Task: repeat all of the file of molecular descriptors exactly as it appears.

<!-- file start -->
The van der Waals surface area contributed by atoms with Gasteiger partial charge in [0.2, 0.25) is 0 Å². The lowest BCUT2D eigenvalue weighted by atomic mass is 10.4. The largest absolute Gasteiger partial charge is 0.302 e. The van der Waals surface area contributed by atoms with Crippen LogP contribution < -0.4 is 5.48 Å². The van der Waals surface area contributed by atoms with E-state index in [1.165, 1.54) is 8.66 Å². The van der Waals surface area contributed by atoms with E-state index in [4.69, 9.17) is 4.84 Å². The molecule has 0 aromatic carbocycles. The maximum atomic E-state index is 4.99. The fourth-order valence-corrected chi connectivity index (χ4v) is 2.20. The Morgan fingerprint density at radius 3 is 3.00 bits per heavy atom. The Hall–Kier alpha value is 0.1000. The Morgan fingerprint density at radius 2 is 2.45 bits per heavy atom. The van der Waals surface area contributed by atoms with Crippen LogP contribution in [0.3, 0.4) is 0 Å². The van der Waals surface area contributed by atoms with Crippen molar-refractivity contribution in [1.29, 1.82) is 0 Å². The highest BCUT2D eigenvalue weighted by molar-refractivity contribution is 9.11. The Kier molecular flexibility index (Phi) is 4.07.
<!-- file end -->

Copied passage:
The van der Waals surface area contributed by atoms with Gasteiger partial charge in [0.2, 0.25) is 0 Å². The lowest BCUT2D eigenvalue weighted by atomic mass is 10.4. The largest absolute Gasteiger partial charge is 0.302 e. The van der Waals surface area contributed by atoms with Crippen LogP contribution < -0.4 is 5.48 Å². The van der Waals surface area contributed by atoms with E-state index in [1.165, 1.54) is 8.66 Å². The van der Waals surface area contributed by atoms with E-state index in [4.69, 9.17) is 4.84 Å². The molecule has 0 aromatic carbocycles. The maximum atomic E-state index is 4.99. The fourth-order valence-corrected chi connectivity index (χ4v) is 2.20. The Morgan fingerprint density at radius 3 is 3.00 bits per heavy atom. The Hall–Kier alpha value is 0.1000. The Morgan fingerprint density at radius 2 is 2.45 bits per heavy atom. The van der Waals surface area contributed by atoms with Crippen LogP contribution in [0.3, 0.4) is 0 Å². The van der Waals surface area contributed by atoms with Crippen molar-refractivity contribution in [1.29, 1.82) is 0 Å². The highest BCUT2D eigenvalue weighted by molar-refractivity contribution is 9.11. The Kier molecular flexibility index (Phi) is 4.07.